In about a month it will be a year. Day before yesterday I awoke early from a dream where I was having lunch with my Dad here at the ranch: sandwiches. I was talking, he was nodding, about all the work we had gotten done here – and he liked it.
I wish he and Mom had been able to come up here to the Foothills, but with her on oxygen it couldn’t happened. Yesterday was their anniversary. I miss them a whole bunch.
Now my friend Kevin is having a rough go of things, and against his will his daughter has set-up a page. The last couple years of the Rendezvous as things wound-down, his attendance was my magnet to go.
At least the air has gotten better here (for now), sorry we sent the smoke over across to all y’all…
After checking-in and unloading and unpacking, I took the down-elevator and in the lobby ran-into Mike and Kiwi and Bill and Lucky Gunner’s rep Anthony Welsch, then Aaron showed-up and later Miles. They all piled into Anthony’s rental vehicle while I drove solo in the F-150, and we headed out to Reno Guns & Range for our Emergency Medical Range Training class.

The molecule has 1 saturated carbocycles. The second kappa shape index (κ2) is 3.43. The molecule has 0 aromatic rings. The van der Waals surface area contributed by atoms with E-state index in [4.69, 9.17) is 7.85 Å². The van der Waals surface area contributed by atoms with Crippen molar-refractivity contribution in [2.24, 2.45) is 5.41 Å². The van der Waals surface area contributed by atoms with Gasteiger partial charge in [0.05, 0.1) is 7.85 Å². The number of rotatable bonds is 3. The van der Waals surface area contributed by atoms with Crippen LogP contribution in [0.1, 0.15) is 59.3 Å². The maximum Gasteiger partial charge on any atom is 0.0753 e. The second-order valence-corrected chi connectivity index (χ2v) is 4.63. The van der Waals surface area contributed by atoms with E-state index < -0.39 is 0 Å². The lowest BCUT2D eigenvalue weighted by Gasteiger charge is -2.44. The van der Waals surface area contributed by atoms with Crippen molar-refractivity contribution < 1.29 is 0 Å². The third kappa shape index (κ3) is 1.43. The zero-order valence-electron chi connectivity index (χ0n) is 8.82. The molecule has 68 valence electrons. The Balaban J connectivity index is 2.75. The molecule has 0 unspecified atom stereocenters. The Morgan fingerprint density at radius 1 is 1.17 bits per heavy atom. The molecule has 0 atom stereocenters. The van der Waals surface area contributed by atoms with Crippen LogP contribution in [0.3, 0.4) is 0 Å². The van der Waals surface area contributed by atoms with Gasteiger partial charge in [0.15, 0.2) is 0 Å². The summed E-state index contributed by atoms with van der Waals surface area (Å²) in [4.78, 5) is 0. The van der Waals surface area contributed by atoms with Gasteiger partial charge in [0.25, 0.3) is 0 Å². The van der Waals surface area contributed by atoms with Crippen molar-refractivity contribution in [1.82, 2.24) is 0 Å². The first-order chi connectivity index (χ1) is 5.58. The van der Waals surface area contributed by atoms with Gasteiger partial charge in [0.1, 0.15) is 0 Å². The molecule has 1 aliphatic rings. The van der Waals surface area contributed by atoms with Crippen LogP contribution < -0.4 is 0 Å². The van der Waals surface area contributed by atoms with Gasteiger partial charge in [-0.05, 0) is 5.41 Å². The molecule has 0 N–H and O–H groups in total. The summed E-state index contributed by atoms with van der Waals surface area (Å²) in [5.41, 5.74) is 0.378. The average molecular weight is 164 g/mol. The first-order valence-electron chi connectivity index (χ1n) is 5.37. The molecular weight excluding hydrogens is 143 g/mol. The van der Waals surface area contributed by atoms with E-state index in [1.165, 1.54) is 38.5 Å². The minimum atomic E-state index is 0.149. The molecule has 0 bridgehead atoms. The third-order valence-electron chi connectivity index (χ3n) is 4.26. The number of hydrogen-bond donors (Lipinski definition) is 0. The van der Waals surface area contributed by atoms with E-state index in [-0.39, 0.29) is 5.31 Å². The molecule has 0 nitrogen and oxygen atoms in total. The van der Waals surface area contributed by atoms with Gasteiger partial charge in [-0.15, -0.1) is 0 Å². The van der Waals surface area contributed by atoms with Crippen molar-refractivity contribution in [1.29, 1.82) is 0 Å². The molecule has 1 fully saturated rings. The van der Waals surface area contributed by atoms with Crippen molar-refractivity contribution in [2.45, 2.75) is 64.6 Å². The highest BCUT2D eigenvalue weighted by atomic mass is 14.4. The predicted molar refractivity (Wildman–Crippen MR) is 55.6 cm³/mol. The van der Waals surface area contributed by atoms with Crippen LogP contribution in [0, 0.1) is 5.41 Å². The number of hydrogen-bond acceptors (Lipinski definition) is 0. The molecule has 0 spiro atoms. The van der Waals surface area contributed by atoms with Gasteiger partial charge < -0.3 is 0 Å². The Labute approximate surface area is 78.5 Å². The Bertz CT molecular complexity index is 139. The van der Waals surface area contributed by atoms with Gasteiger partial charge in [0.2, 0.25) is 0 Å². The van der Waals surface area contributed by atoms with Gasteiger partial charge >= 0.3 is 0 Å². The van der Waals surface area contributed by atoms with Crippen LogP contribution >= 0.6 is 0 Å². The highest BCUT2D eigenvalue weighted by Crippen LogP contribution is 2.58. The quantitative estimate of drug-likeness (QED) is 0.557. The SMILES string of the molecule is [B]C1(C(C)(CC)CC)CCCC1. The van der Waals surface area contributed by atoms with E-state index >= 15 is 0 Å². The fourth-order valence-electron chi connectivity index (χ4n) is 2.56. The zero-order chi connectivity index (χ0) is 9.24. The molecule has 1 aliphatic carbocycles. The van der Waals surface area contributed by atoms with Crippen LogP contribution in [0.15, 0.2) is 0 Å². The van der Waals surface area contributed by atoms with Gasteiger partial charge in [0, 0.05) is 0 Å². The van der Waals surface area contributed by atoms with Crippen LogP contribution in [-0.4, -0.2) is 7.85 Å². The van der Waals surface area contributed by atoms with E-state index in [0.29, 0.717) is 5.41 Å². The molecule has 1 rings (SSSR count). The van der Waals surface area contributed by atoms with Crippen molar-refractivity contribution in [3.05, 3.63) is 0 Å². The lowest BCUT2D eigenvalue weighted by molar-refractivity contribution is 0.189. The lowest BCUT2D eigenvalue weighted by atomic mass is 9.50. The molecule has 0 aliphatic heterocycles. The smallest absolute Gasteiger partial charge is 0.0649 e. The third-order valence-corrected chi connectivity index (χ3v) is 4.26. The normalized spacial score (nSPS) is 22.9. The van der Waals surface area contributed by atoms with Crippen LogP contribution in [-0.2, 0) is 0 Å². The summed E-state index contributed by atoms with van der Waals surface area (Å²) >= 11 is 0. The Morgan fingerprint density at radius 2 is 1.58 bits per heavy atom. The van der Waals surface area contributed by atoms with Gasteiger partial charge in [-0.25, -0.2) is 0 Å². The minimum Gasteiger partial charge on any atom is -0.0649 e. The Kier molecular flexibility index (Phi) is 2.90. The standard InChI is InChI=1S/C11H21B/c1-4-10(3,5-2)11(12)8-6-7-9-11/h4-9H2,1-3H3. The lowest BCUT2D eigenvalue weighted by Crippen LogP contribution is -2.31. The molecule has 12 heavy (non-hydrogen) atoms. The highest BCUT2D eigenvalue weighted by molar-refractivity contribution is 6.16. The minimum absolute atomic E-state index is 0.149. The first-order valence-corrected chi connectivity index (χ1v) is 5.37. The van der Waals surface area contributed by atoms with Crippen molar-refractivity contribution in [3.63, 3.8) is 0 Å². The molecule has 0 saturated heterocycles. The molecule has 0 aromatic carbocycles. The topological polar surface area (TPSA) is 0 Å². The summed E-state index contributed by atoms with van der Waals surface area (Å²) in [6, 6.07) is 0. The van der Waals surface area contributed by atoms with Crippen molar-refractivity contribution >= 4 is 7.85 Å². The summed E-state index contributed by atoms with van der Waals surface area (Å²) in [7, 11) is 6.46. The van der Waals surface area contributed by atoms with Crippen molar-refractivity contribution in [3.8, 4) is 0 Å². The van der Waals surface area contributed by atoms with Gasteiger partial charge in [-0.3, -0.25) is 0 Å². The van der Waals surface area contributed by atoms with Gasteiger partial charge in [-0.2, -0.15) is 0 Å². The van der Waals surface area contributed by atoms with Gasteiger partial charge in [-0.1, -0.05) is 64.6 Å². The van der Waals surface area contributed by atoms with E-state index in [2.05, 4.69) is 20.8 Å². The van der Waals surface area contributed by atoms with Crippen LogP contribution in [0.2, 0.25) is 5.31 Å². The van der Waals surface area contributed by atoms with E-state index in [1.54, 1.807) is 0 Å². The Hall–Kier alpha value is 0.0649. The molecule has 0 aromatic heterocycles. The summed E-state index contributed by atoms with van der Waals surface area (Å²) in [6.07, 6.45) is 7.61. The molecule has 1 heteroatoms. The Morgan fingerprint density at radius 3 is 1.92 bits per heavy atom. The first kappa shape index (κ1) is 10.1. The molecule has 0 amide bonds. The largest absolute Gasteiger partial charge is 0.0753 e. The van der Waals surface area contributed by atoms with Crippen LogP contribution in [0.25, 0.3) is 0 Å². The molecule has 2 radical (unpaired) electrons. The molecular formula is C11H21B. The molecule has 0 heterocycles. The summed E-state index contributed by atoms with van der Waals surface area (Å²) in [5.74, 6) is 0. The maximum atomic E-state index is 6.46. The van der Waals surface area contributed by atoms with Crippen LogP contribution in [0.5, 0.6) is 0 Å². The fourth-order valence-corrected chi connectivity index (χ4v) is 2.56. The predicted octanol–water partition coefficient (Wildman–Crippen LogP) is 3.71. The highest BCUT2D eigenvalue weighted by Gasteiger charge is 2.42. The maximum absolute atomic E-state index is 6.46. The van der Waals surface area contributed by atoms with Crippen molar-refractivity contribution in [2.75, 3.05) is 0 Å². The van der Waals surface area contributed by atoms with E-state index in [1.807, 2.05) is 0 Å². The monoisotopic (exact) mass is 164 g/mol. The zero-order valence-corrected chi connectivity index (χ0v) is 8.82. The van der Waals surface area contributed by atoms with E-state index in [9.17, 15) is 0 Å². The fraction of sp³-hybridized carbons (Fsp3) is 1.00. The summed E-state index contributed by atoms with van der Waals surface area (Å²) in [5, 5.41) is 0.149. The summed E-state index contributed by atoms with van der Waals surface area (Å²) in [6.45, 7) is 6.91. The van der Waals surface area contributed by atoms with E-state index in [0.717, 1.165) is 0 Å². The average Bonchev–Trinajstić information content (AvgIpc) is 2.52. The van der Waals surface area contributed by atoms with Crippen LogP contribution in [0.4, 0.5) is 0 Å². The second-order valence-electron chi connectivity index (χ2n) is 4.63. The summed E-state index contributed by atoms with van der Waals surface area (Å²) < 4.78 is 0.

The class was lead by a well-experienced former EMT and former Flight-EMT and former Reno motor officer and EMT Trainer and former multi-deployment overseas warrior-EMT – all just one guy named Derek.
He made an important distinction between the “Medical Kit” and its components of: a Compression bandage, wound Dressings, Hemostatic agents, and a Tourniquet – versus a “First-Aid Kit” with band-aids, tape, gauze and eye-wash, etc. for minor wound care.
From my recent RSO class I also appreciated his re-iteration of the need for assigning or designating different people to certain specific tasks when an emergency-event occurs — and the importance of a short Range Safety Briefing when training activities are taking place, where you identify the Medical Kit, put it in a convenient place, BY ITSELF, and show everyone the location of the Kit so they won’t be sprinting around the range like a chicken when something Unpleasantly Medical happens.